Most scrapyards are well-run according to the industry's strict code. But far too big a market remains for stolen metal Photograph: Don McPhee/Guardian
Here's more on the plague of metal thefts which is threatening the heritage and disrupting travel in the north of England. The Guardian Northerner and many others are pressing for tighter regulation of scrapyards.
The vicar of Sunderland's Minster has described how he chased off a suspected thief who was shinning up a drainpipe to get at the copper lightning conductor fittings. The church is on a Saxon site right in the city centre but was rebuilt a century ago because of mining subsidence.
Rev Martin Anderson was praying inside the building when he heard suspicious noises outside. His sudden appearance startled the man who abandoned his climb and fled.
The vicar says:
When I saw the man, he was about eight or 10 feet up, pulling away at the lightning conductor. When he clocked me he jumped down immediately and brushed past me. He grabbed his mountain bike and then sped off.
The man, who is described as in his mid-30s with brown hair, left a brown rucksack and can of 7Up fizzy drink which police are checking for forensic evidence.
Pottering around Sunderland? Keep an eye out. Photograph: Christopher Thomond
The incident follows evidence to Parliament by Paul Crowther, deputy chief constable of British Transport Police, about the increasingly worrying scale of metal theft from train line. He told MPs:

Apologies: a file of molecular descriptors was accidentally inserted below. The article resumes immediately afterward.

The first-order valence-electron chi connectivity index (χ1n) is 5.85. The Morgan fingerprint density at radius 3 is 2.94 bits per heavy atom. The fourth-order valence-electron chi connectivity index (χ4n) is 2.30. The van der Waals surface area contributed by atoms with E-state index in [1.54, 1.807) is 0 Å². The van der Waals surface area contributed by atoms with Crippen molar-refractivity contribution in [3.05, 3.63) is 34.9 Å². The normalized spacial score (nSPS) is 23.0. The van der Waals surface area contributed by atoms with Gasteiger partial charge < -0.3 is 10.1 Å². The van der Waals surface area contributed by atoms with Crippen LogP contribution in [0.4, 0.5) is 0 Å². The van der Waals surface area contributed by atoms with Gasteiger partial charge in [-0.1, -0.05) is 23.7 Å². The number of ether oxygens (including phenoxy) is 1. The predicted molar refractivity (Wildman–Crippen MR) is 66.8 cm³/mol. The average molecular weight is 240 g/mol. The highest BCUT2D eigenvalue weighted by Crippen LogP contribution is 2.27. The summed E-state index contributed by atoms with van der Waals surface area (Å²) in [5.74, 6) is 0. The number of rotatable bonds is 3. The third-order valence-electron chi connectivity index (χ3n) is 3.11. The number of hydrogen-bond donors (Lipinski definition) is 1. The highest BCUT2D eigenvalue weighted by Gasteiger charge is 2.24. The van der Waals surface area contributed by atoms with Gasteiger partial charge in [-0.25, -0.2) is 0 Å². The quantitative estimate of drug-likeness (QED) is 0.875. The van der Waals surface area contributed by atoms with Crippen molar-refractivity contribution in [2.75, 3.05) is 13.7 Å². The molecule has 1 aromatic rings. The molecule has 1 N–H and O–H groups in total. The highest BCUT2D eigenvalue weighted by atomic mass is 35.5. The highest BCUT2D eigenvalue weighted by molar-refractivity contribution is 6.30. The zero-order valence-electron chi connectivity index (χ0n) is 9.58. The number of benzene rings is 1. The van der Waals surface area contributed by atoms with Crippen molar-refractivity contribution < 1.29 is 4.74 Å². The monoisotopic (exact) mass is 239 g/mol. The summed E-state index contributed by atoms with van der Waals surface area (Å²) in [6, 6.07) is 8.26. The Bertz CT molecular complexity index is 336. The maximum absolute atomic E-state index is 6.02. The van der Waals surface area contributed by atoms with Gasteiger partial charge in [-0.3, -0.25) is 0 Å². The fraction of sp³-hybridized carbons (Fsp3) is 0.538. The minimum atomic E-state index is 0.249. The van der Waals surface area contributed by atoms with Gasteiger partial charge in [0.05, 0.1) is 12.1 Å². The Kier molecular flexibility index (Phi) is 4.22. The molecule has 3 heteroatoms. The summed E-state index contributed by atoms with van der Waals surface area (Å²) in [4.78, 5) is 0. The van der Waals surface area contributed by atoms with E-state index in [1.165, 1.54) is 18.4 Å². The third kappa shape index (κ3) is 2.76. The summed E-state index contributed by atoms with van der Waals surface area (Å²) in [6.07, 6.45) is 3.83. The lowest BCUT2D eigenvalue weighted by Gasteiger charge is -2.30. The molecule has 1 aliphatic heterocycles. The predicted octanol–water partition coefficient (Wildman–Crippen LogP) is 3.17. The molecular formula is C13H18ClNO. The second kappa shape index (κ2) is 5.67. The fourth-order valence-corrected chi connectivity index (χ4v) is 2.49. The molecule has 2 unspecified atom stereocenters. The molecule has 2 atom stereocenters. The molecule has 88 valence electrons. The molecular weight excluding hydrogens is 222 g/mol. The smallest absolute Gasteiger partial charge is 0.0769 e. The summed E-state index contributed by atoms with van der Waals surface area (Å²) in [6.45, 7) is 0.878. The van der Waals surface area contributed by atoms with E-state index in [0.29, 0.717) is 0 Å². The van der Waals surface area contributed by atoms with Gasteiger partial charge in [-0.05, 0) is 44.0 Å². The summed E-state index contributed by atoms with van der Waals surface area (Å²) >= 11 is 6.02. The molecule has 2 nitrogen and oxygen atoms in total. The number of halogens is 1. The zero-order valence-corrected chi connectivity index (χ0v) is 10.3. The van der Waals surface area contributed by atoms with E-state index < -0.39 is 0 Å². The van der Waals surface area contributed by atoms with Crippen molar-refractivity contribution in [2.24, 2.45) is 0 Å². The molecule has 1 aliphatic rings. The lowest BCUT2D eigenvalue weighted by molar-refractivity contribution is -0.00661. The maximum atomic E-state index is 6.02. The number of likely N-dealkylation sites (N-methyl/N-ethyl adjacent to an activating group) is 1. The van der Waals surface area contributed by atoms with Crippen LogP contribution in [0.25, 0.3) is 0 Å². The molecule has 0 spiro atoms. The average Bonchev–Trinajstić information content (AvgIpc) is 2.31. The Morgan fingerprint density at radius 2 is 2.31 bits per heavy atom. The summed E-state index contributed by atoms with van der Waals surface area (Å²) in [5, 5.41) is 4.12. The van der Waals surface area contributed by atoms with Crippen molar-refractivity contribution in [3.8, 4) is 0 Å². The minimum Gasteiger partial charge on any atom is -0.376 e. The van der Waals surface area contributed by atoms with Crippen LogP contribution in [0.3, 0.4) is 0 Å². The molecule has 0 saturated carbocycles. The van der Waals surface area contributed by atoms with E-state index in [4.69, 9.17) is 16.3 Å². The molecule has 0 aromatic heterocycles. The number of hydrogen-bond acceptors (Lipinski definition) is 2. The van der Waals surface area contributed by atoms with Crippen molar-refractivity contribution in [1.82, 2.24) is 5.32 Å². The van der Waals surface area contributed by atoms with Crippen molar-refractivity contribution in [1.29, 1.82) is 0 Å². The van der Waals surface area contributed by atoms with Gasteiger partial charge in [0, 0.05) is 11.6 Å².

The North East seems to be the epicentre of metal thefts as far as the railways are concerned. That is may be down to the tradition of heavy industry in the area where people are used to dealing in metal, and understand the value of this.
Between the beginning of January and end of August, Northumbria alone recorded 3,376 incidents, of which 411 have so far been detected. In one earlier this month, Network Rail staff had to work through the night to replace overhead equipment stolen from South Hylton Metro station. Churches have also been regular targets.
Rev Anderson says:
I think there needs to be an intense review of scrap metal dealers, in terms of who is receiving this stolen metal. There is an issue here that definitely needs addressing.
Neighbourhood Inspector Neal Craig, of Northumbria Police, says:
We continue to urge people to report incidents like the one at the Minster to us. If you see someone trying to remove any type of metal contact police
immediately. It may be that they're removing it for genuine reasons but if people contact police, we can carry out inquiries and establish whether or not it is.